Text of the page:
Military COVID deaths rise sharply among the unvaccinated

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  • The largest federal employee union said it will not challenge the legality of the president’s vaccine mandate. The American Federation of Government Employees said it reviewed the president’s recent executive order and past court history on vaccine mandates. The union told its members it does not see a viable legal path to challenge Biden’s order. AFGE said it continues to believe agencies should bargain over the implementation of the order, but acknowledged the scope of bargaining will be limited. The union said it continues to encourage federal employees to get vaccinated.
  • The Defense Department has put an emphasis on military spouses recently and it is now asking for their help. The Pentagon is encouraging more than 600,000 spouses of active duty service members to fill out a survey to better promote their needs. Military spouses struggle with employment because of constant moves and are often dealing with issues like childcare and family health. The survey is conducted every two years and gives the Defense Department a better idea of what spouses need from the government. This is the first year the survey is open to all spouses. Those interested can find the questionnaire at DoDSurveys.mil.
  • A spike in military deaths from COVID-19 continues to heighten. Three more service members died of the disease, bringing the number of fatalities to 46. Now nearly half of the military’s COVID deaths have happened since mid-July. The Defense Department said all of those who died were not vaccinated. The military is requiring that all service members get inoculated, now that the vaccine is approved by the Food and Drug Administration.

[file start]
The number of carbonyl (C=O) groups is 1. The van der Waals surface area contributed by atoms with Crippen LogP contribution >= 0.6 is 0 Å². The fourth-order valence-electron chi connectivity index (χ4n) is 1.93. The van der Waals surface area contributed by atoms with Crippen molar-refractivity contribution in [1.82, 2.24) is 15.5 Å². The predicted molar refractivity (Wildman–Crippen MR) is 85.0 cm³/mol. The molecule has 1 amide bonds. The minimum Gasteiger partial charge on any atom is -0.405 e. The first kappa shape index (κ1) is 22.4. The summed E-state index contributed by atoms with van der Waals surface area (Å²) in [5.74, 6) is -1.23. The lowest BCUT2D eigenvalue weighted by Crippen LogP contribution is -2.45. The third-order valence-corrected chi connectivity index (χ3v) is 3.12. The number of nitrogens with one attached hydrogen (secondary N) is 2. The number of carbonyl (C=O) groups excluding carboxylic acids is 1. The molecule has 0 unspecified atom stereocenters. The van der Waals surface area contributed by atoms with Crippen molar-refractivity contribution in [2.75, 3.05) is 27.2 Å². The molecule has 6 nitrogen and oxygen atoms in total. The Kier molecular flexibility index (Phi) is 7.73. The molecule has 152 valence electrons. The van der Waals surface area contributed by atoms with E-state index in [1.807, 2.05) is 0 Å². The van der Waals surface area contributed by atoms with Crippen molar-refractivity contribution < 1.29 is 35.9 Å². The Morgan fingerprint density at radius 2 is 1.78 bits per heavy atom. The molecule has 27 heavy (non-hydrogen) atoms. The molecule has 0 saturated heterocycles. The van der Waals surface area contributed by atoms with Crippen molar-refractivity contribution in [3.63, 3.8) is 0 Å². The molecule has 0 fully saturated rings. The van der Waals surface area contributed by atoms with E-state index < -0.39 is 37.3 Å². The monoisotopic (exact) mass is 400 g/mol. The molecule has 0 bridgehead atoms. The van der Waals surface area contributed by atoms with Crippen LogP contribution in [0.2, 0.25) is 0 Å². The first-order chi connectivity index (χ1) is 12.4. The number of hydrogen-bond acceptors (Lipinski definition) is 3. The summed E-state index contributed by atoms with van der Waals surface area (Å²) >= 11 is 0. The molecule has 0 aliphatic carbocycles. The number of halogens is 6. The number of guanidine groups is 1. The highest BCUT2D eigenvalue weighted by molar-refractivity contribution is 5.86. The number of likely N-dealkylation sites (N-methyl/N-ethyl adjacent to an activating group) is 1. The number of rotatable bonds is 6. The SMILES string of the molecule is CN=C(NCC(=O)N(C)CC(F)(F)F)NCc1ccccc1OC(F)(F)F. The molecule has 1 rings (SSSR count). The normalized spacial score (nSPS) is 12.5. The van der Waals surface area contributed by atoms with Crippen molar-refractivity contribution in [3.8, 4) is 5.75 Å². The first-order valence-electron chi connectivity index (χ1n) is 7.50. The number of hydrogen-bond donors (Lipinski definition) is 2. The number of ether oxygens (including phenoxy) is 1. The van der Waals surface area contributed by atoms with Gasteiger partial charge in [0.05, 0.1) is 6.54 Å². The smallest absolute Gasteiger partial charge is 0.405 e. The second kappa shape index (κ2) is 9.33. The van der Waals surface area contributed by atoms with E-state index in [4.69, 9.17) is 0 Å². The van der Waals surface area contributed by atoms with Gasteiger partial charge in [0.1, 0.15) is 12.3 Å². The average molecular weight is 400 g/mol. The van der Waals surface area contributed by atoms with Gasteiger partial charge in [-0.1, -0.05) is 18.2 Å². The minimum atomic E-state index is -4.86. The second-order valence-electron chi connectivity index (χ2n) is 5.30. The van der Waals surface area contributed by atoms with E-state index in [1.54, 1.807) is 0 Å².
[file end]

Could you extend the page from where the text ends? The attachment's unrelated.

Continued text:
• The Interior Department is moving the Bureau of Land Management headquarters back to Washington, D.C., a reversal from the previous administration. Interior ordered 328 employees to move to Grand Junction, Colorado and other western states last year. Interior Secretary Deb Haaland said the BLM director and a few other senior leaders will be required to move to Washington. The remaining employees can choose for themselves. Interior will keep the Grand Junction office and staff it with BLM employees who already live outside the district. Of those ordered to relocate last year, 41 BLM employees actually did. That includes just three employees who moved to Grand Junction. (Federal News Network)
  • Lawmakers are set to grill the Biden administration’s cybersecurity leadership this week. Ransomware, attacks on critical infrastructure and agencies’ implementation of President Biden’s cybersecurity executive order are all sure to come up during this Thursday’s hearing before the Senate Homeland Security and Governmental Affairs Committee. National Cyber Director Chris Inglis, Cybersecurity and Infrastructure Security Agency Director Jen Easterly and federal Chief Information Security Officer Chris DeRusha are scheduled to testify. It will be the first time Inglis and Easterly have appeared before Congress since being confirmed earlier this summer.